The life expectancy in Sweden has increased since the mid-19th century, and it does not show any signs of ceasing. Despite this trend, there are still gaps in longevity among different socioeconomic groups. Recent research suggests that the conditions of early childhood affect long-term outcomes, such as education and labor market attainment, as well as financial self-sufficiency, health, and risk of being hospitalized. Interventions in early childhood may, therefore, be key contributing factors to better living conditions.
This report describes the effects of an experimental program with publicly provided infant care that was implemented in Sweden in the beginning of the 1930s. The program was offered for a limited time in certain areas, which makes it possible to study its impact on the children who participated. With the help of collected and digitized material from historical archives, the children can be followed from birth to 75 years of age.
We find that preventive infant care had a significantly positive effect on children’s health. The implementation of the publicly provided infant care program led to a 24 percent decline in the risk of infant death.
There were also positive long-term effects of the program. Children’s proficiency in reading and writing improved, especially among high-ability girls. In adulthood, women’s employment and income also increased. The experiment also led to increased longevity for both men and women.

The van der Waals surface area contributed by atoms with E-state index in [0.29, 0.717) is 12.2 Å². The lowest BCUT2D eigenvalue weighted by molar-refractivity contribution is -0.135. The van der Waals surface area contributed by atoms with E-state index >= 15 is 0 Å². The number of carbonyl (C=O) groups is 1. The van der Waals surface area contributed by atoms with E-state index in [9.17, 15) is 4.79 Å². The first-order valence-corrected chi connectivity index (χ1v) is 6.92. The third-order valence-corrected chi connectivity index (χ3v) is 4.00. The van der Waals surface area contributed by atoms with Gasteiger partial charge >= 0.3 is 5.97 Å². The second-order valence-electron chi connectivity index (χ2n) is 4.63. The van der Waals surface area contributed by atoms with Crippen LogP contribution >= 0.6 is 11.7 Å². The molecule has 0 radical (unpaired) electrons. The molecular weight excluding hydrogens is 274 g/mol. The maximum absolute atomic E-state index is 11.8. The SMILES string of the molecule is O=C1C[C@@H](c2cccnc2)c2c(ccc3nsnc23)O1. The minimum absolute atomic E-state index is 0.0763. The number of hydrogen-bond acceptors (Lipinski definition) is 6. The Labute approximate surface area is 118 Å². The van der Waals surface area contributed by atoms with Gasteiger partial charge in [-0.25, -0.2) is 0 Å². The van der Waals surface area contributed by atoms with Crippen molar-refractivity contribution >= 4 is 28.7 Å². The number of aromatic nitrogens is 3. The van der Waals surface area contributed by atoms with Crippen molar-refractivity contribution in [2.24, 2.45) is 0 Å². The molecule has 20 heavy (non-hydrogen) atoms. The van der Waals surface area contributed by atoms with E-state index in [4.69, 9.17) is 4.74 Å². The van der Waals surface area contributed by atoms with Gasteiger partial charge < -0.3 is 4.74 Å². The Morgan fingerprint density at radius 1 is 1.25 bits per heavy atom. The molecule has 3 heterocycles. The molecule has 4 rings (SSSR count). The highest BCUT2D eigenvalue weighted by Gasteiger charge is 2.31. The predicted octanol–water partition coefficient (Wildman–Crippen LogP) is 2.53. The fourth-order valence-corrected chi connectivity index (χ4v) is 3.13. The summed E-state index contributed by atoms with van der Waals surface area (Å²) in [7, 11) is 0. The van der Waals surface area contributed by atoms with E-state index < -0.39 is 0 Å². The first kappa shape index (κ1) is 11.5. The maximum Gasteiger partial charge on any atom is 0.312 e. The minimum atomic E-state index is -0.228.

The intervention was especially beneficial for children of single mothers and children in families that had previously lost one child before the age of one year. This finding can partly explain the substantial decrease in infant mortality and relatively low health inequality in Sweden.
The report was presented at a seminar at SNS in Stockholm on April 18, 2018. Ella Bohlin, Children and Elderly County Councils in Stockholm, Sahar Nejat, Child Health Physician, and Anna Sarkadi, Professor of Social Medicine at Uppsala University, commented on the report.
* This is a summary of a research brief in Swedish titled “Den allmänna och fria spädbarnsvårdens betydelse för hälsa, utbildning och inkomster”.
Martin Karlsson, Professor of Economics of the University of Duisburg-Essen
Therese Nilsson, Associate Professor at the Department of Economics, Lund University